Interview with Melissa Schultz: Converting a Company to Synchronous
byMLombard09-18-201406:00 AM - edited 10-09-201404:01 PM
Melissa Schultz is a CAD admin who has lead her 70 some Solid Edge users through a transition to Synchronous. She gave a standing room-only presentation at Solid Edge University 2014 that has continued to echo through the Solid Edge community for the months since then. In this interview, Melissa shares with us some of the ups and downs of guiding an organization with a lot of inertia through such an important change to their tools and workflow. Her experience is one all CAD Admin types and users alike who have gone through changes will have no problem relating to.
The news of your Solid Edge University presentation topic spread quickly among SE employees long before the event. Did you have any inkling before the event that your presentation was about to propel you into Solid Edge Rock Star status?
The phrase “rock star status” still makes me laugh. I’m definitely amazed at what a big deal the presentation has become. Prior to the University, I was just hoping that people would attend my session. Having a standing room only crowd was definitely flattering. As far as knowing about it beforehand, the only hint I had was that the day before Dan Staples said to me that he was hoping to make it to my presentation. That was a clue that it was going to be a big deal.
It was just one session. I know some other topics had multiple sessions, but I just had one. And it was standing room only. And yes, Dan Staples did show up. I went up to him afterwards and said “You made me nervous”, and he just said “It didn’t show”. It was the first Solid Edge University presentation that I’ve given.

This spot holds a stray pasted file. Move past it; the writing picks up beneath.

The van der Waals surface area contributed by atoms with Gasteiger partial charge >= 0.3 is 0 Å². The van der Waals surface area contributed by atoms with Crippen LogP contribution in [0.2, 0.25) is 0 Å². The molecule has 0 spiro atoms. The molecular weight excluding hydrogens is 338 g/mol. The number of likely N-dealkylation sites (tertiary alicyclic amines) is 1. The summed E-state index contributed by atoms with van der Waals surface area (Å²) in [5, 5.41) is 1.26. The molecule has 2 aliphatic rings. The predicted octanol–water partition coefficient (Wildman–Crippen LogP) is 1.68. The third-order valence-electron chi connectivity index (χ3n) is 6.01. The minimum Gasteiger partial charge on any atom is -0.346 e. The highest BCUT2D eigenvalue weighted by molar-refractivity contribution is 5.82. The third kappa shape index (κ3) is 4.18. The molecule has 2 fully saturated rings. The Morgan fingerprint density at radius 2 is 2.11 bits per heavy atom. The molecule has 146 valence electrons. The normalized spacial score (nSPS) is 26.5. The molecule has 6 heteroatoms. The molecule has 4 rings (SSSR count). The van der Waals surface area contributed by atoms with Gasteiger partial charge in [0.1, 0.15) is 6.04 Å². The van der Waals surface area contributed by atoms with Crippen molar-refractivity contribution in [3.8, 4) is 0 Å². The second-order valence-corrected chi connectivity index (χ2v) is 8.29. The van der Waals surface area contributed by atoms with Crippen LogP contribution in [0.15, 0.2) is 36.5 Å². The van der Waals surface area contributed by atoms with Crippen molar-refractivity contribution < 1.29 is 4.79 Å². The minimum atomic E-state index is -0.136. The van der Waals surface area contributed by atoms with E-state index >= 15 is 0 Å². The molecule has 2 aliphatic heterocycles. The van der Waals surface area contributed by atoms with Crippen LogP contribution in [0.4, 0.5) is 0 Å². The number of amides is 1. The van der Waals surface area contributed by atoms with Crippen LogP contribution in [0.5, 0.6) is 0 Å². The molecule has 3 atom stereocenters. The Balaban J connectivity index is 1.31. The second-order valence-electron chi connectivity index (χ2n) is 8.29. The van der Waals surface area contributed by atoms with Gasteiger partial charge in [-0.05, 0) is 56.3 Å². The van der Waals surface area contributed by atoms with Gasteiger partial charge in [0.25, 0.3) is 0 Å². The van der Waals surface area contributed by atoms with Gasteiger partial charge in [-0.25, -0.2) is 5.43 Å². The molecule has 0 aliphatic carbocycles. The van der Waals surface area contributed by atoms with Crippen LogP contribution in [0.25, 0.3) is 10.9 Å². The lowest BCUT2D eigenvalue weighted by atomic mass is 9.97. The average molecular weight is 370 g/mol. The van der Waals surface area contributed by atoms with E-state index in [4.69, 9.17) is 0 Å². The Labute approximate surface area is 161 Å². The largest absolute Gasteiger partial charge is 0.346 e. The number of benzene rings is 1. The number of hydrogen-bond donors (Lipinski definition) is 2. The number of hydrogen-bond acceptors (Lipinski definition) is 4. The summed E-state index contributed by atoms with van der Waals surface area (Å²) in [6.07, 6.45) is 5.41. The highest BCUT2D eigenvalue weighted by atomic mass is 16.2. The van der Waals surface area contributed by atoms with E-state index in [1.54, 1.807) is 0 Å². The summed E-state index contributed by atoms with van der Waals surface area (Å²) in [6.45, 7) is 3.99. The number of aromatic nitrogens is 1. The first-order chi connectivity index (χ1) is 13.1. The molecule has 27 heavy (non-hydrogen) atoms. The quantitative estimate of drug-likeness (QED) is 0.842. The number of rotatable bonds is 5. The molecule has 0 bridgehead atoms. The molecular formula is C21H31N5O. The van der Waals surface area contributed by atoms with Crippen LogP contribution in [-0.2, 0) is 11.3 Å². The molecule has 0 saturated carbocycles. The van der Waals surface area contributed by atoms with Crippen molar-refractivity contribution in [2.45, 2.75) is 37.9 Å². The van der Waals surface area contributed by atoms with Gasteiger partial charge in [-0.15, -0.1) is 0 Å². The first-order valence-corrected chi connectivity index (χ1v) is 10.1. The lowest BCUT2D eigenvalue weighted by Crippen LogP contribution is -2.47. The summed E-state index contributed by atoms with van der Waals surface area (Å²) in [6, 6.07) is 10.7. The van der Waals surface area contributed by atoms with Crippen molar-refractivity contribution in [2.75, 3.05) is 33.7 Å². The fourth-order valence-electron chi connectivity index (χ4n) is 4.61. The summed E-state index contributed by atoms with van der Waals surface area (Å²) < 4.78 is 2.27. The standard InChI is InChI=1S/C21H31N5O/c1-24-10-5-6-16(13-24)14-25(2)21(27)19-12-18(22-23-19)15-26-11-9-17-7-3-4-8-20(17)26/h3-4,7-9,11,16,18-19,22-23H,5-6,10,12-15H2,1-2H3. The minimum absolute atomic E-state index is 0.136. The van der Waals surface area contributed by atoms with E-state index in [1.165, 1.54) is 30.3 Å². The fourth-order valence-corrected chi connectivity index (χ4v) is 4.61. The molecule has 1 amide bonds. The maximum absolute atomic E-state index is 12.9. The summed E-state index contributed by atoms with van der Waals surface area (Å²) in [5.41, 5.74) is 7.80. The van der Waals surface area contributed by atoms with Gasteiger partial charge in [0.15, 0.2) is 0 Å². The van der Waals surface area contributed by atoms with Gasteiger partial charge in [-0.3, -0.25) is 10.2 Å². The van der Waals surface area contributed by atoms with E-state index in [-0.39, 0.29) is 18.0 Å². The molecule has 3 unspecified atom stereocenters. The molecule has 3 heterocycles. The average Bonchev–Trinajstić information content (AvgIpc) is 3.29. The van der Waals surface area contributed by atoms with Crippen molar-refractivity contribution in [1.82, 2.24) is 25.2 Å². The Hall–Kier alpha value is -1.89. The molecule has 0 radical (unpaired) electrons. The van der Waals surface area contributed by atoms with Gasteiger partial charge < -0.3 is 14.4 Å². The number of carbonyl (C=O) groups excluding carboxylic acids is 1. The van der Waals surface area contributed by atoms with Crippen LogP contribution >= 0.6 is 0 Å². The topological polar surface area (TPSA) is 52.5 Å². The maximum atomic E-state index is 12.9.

I did the presentation to help other people go through the transition to Synchronous. It’s not an easy thing to tackle. If I can help others make it through the process easier than I did, then I’m glad to help.
Your session attracted so much attention because of the rivalry of sorts that we see between Synchronous and Ordered modeling methods. People get very emotional about this because they have so much time and energy invested in learning. How did you confront this conflict among the large group of users that you transitioned?
The Synchronous to Ordered transition is a huge issue. These employees have worked hard to learn what they know. They put years into being able to create and edit Solid Edge ordered models. All of the sudden this pre-planning that they had become so good at didn’t need to happen any more. What’s really difficult is that for a highly experienced Solid Edge user, they are learning something that’s so vastly different from what they are used to.
I put myself in that same boat. Before I took on the Solid Edge admin role, I was a designer. A good ordered user. I couldn’t just jump into it and expect it to work. I had to first be open to learning. I had to explain to them that it was going to take some work. That it was going to feel different. We compared the transition to the change from the board to 2D drafting, and then 2D drafting to 3D modeling. I had to help them understand the benefits of the new method.
In setting up your program for change, who did you rely on for help and advice? Were there others who had already blazed this trail?